THE OVERUSED saying goes, “No man is an island.”

This may be true in several aspects, considering that man is a socially thriving being who devotes time meeting people and making friends. Without social interaction, man deteriorates and loneliness soon takes over.

At some point in their lives, children become acquainted with loneliness. It may be because their parents are too busy to be with them, or because they feel isolated by their peers. This is something I experienced as a child. I never really got to fully interact with people near my age group. For the longest time, I had only my nannies, parents, and cousins by my side, which I thought could have hindered the development of my social skills.

As a child, I never knew the feeling of going over a friend’s house, having a sleepover, or attending parties without my parents as chaperons. Social interaction during my elementary years was limited, as I was naïve. Perhaps it was because I thought differently from my peers, or maybe it was because I was used to being so loved by my parents that I thought others would feel the same.

Most of my peers would say that their high school days were the best part of their lives, but for me it was the worst—I lived the four loneliest and most bitter years of my life during that time. While everyone had her own barkada to hang out with, I was all by myself. Sure, I had some acquaintances, but they would all leave me behind once their friends entered the scene. Everyone had peers to express herself to, and as for me? I kept my feelings bottled up because the last time I tried, others misunderstood and hated me.

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At that time, I welled up with the tearful thought that I must have been a horrible person not to have supportive and trusting friends like others did. Even the most stone-hearted criminals had friends, while my pitiful self had none.

I talked about it with my parents (who are until now the truest best friends I have), asking them why I couldn’t just be “normal.”

Why didn’t I have the lasting friendships my peers had? Why did God choose to write my life story this way?

Mother told me that God had plans for all of us, from the grandest scheme of our life story to the smallest detail of meeting friends. She prodded me not to hurry, because everything would fall into place, and that I would have the friends that I was looking for.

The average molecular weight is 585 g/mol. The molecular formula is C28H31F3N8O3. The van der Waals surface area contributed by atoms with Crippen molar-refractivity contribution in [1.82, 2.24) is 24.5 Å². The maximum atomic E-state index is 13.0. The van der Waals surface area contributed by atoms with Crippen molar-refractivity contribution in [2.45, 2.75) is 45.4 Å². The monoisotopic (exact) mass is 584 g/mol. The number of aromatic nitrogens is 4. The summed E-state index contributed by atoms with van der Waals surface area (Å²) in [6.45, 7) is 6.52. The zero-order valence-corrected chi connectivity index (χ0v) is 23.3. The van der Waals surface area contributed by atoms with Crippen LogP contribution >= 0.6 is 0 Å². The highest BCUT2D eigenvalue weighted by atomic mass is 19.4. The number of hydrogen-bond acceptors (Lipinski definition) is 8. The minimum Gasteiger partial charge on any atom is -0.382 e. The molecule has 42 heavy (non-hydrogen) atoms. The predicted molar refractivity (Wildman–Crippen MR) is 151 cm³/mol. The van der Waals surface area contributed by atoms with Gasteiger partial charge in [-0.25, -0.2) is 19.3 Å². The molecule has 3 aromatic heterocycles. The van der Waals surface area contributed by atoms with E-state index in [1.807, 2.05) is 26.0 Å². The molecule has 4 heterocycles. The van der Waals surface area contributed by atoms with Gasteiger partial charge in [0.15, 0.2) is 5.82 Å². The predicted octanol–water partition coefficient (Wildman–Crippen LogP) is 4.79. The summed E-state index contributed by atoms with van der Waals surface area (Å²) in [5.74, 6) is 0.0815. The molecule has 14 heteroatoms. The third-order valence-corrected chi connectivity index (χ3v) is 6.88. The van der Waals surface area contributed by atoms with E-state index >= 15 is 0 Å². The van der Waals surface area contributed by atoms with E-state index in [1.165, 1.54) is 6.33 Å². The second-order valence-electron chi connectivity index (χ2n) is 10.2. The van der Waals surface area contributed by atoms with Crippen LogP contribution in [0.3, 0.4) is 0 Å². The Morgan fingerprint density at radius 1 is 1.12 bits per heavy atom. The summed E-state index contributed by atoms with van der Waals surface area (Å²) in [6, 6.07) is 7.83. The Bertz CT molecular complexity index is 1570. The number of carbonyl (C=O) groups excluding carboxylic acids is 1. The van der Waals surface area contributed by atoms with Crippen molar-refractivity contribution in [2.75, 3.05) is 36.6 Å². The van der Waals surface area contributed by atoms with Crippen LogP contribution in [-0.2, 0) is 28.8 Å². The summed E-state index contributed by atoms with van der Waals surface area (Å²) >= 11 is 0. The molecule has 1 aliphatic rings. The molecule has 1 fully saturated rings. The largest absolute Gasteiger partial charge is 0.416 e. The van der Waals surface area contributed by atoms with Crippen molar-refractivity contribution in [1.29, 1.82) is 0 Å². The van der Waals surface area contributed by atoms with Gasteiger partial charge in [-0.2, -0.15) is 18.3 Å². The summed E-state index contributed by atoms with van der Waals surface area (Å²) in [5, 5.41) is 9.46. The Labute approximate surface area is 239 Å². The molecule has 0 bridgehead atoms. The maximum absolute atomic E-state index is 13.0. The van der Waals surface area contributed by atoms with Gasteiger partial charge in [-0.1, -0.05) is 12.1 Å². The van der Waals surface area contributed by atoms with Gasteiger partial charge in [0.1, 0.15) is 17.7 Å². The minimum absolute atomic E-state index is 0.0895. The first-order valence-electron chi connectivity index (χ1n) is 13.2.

It didn’t offer much comfort at first, but seeing that I had no other choice, I chose to wait for the moment when God’s hand would write a brighter chapter in my life.

And brighten it did. I truly mean it when I say that my college years are the best years of my life. They are as bright as my high school years were dreary.

It is in college that I had all of my “firsts”: my first barkada (technically, they’re just my dorm mates, but they’re the closest thing I have to that), my first real “gimmick,” my first sleepover, and my first group outing!

In college, I also met my true “second family.” It is no small matter when I say that being a Varsitarian staffer changed my life. Being in the V has made me interact with a lot of people and it really has helped improve my social skills.

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These people—my dorm mates, some of my classmates and the V–have made me feel truly happy. I feel grateful because they have made my last year in UST worthwhile despite all the hardships and betrayals that I had to go through.

I have found in college what I constantly longed for: friends who would not backstab me, who would love and accept me for all my weaknesses, and who would tell me honestly who I am. What I thought was impossible for me to have back then is now a reality that I am truly blessed to have. Now, when I look back to the dark years of my “loneliest” days, I realize that this was God’s way of teaching me one of the most valuable lessons in life.

Everything does work out for the best in His own time. Julienne Krizia V. Roman


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